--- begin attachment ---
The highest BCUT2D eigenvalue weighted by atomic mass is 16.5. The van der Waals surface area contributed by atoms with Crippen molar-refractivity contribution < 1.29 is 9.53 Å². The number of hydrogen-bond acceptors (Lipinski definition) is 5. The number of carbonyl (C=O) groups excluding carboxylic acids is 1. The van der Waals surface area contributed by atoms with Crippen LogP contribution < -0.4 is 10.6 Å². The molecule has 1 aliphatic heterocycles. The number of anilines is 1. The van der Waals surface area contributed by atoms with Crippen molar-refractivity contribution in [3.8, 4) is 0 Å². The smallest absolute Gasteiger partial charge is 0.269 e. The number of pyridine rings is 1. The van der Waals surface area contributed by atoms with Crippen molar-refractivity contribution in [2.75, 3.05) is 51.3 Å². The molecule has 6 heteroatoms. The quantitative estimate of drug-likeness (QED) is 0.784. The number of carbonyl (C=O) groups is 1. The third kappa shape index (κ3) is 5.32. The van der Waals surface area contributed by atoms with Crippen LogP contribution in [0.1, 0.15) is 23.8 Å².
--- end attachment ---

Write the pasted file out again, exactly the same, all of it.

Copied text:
The highest BCUT2D eigenvalue weighted by atomic mass is 16.5. The van der Waals surface area contributed by atoms with Crippen molar-refractivity contribution < 1.29 is 9.53 Å². The number of hydrogen-bond acceptors (Lipinski definition) is 5. The number of carbonyl (C=O) groups excluding carboxylic acids is 1. The van der Waals surface area contributed by atoms with Crippen LogP contribution < -0.4 is 10.6 Å². The molecule has 1 aliphatic heterocycles. The number of anilines is 1. The van der Waals surface area contributed by atoms with Crippen molar-refractivity contribution in [3.8, 4) is 0 Å². The smallest absolute Gasteiger partial charge is 0.269 e. The number of pyridine rings is 1. The van der Waals surface area contributed by atoms with Crippen molar-refractivity contribution in [2.75, 3.05) is 51.3 Å². The molecule has 6 heteroatoms. The quantitative estimate of drug-likeness (QED) is 0.784. The number of carbonyl (C=O) groups is 1. The third kappa shape index (κ3) is 5.32. The van der Waals surface area contributed by atoms with Crippen LogP contribution in [0.1, 0.15) is 23.8 Å².